- Page 1 LG 23MP68VQ Review
- Page 2 Image Quality and Verdict Review
LG 23MP68VQ – Image Quality
Once you’ve turned the Black Level from High to Low, this monitor performs very well. Colours immediately look punchy yet accurate, viewing angles are excellent and there’s a good depth to blacks.
Testing with a colorimeter I found it to have an excellent contrast ratio of 1,149:1, while a colour temperature of 6,482K is just 18K off the ideal of 6,500K, meaning colours look spot-on, rather than having a slightly red or blue cast to them.
Coverage of the standard computer sRGB colour space is a touch low at 86.1% – higher-end £200+ displays will get you 95%+ – but for day-to-day computing it’s fine. Meanwhile, an average Delta E of 0.85 is very good, suggesting the display is capable of distinguishing between fine differences in colour. However, a maximum Delta E of 5.5 is about double what better-quality displays will get. Anything above 3 is generally considered the point where a human might be able to notice the difference in colours, so you might notice a bit more colour banding here than with better displays.
Otherwise, there’s very little that needs to be changed to improve the image quality. After full calibration the sRGB coverage improved to 89%, but in most other areas it was much the same.
As for FreeSync, combined with the boost from 60Hz to 75Hz it makes gaming that much smoother and more responsive than typical IPS displays. You’re still a long way from the snappy feel of 144Hz, 1ms response time displays, but it’s a nice little boost. Meanwhile input lag is an impressive 9.6ms, so you shouldn’t have any issues with your display feeling unresponsive when gaming.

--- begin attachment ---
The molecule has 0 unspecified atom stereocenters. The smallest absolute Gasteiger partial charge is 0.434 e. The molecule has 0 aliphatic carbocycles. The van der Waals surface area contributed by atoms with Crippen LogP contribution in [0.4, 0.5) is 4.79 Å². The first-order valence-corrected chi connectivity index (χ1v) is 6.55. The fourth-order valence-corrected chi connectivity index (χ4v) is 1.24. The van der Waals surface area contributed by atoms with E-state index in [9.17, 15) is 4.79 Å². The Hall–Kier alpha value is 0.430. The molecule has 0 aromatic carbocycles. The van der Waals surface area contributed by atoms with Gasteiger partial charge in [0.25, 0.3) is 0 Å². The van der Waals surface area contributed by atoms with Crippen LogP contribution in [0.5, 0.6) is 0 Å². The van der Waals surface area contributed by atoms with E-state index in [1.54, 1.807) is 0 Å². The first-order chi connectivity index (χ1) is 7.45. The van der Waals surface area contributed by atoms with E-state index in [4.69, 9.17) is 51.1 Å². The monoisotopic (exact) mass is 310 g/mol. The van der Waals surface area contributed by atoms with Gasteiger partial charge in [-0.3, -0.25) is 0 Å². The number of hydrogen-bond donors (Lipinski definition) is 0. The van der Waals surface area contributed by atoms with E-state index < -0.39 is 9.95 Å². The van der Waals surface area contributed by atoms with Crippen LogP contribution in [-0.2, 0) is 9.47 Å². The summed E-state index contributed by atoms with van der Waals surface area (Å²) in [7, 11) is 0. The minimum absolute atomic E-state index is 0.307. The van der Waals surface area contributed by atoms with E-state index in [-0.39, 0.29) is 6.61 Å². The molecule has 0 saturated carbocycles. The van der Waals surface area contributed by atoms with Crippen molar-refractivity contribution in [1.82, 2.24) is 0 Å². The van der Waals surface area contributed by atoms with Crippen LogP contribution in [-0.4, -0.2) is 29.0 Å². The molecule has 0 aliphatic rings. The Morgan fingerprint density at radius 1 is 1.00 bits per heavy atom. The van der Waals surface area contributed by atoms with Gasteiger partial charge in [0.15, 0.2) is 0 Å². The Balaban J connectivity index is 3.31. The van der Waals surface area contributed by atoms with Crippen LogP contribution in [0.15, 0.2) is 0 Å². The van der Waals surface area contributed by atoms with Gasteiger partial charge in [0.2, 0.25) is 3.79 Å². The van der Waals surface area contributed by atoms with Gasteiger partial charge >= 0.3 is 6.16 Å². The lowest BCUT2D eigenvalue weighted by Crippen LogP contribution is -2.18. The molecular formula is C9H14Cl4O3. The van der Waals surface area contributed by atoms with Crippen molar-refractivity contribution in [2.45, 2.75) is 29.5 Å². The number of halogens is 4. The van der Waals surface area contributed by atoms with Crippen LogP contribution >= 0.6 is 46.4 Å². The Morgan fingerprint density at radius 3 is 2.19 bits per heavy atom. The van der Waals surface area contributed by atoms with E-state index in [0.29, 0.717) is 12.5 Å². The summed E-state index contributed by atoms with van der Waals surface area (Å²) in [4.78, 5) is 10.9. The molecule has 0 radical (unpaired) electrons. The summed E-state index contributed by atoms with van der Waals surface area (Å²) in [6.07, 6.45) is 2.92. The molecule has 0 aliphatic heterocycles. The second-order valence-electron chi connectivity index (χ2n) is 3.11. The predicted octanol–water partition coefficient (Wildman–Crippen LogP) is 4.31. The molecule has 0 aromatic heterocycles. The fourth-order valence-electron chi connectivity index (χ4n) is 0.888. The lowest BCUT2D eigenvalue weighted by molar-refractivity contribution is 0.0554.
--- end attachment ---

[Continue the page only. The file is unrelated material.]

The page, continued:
Should I buy the LG 23MP68VQ?
This is a fantastic low-cost upgrade for those stuck on a truly ancient small screen or a 24-inch panel that uses poor-quality TN LCD technology. The IPS LCD used here provides great viewing angles, accurate colours and good contrast, making it a great all-rounder for day-to-day work as well as for enjoying pictures and video. You’ll also struggle to get a better gaming experience on an IPS display than that provided here, for the same money.
There are, of course, compromises, such as the lack of a USB hub and the basic stand – but nothing that isn’t typical at this price. Plus it looks better than many competitors.
If you’ve got £150 to spend on a monitor, this is the one to get. It really is that simple.
Score in detail
Image Quality 9